What was revelatory in Secretary of State Mike Pompeo’s remarks was his forthright recognition of the nature of the Chinese Communist Party and its ambitions.
Western companies are walking a very thin line between losing access to the Chinese market and losing their customer base everywhere else — and this can’t last forever.
The NBA’s embrace of Chinese censorship is understandably drawing comparisons to the NFL’s debacle with Colin Kaepernick, but such comparisons are unfair because what the NBA is doing is much worse for two reasons.
Free trade with communist nations will defeat every law we have. In a free market with an unfree nation, we have created a competition of systems, and bad systems will drive out good.
There’s no conflict between the NBA’s extreme wokeness and its craven response to Chinese authoritarianism. For the left, authoritarianism comes naturally.
Out of fear of financial backlash, U.S. businesses are quick to issue groveling apologies and fold to the demands of both Chinese consumers and the Chinese authorities.
‘It’s not unreasonable to expect American companies to put our fundamental democratic rights ahead of profit,’ members of Congress wrote.
The Chinese Communist Party is using its economic leverage to exploit global corporate power for its own ends, and American firms are helping.
As communist China turns 70, an inevitable question is how long it will last. All we know for sure is that ‘those who forget history are condemned to repeat it.’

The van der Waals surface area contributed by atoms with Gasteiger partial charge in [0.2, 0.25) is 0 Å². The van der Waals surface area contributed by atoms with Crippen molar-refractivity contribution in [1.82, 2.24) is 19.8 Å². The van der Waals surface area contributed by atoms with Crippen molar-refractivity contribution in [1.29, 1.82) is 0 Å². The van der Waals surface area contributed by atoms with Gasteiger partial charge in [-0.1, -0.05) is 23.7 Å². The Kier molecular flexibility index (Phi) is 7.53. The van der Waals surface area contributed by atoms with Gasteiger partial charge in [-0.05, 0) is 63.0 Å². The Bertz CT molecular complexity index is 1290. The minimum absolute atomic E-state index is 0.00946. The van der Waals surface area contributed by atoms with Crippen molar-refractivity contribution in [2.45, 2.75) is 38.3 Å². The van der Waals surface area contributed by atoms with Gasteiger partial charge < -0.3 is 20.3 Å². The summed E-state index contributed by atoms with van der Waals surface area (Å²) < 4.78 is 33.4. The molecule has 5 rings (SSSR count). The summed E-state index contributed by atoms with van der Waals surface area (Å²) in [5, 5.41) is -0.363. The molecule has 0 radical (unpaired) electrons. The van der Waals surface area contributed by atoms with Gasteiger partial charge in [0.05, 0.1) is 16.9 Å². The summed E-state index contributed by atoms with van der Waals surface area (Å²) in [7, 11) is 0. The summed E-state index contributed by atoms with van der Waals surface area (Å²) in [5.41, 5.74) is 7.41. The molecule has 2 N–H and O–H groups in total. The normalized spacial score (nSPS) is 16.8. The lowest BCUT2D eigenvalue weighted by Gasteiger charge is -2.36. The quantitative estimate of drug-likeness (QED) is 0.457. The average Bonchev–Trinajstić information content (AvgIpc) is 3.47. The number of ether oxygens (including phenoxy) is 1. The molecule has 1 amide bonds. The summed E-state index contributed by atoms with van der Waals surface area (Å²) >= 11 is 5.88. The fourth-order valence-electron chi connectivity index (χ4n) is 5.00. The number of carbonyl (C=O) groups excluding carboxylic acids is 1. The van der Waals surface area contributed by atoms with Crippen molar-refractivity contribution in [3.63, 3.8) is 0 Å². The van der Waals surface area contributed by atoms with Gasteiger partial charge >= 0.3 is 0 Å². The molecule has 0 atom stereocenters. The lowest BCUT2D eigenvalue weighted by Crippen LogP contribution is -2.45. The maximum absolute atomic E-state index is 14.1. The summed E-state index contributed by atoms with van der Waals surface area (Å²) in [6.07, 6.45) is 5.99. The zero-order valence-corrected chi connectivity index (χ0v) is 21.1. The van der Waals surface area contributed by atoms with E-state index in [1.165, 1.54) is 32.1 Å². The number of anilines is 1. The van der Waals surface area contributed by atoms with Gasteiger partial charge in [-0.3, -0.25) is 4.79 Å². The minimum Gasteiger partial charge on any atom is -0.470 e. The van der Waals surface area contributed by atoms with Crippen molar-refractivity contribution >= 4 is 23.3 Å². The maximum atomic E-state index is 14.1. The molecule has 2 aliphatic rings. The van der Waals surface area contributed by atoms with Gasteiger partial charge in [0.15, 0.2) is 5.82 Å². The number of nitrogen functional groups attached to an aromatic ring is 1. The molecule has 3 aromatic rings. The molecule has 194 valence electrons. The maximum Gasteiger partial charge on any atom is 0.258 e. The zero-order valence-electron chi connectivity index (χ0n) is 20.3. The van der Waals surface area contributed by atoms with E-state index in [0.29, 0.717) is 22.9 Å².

America’s relative silence over the Hong Kong protests and the impending Chinese crackdown is deafening, and telling. It’s also dangerous.
What’s happening on college campuses in Australia and New Zealand is starting to pop up in the United States as well. The U.S. government needs to learn from Australia and New Zealand’s experiences.
The trade war between China and the United States isn’t a conflict that will remain confined to the economy. It’s a risky play in a new Cold War.
‘In this war, in Xinjiang, in Shanghai, in Beijing, in Chengdu, the rulers have chosen an enemy that can never be imprisoned—the soul of man.’
Unrelated to the Hong Kong protests, citizens in Yangluo, China, are now protesting against horrific environmental conditions and government negligence.
The current communist regime’s oppression of Christians and other religious minorities reminds us that religious persecution remains a life-and-death reality in mainland China.
On June 4, the world recalls the brave men and women who protested for a democratized China, whose continued human rights violations 30 years later prove that the fight is far from over.
‘Most of China’s 1.4 billion people have no religious affiliation. Is there any reason to believe that China is a less moral place than the United States?’ asks Max Boot.
It’s crucial that presidential contenders be able to evaluate China objectively, free of conflicts of interest and excessive financial entanglements.
I pray that Lisa Milbrand comes to realize that, had she been marching in the streets of Beijing to protest the country’s communist ties, she’d likely be detained in a re-education camp.
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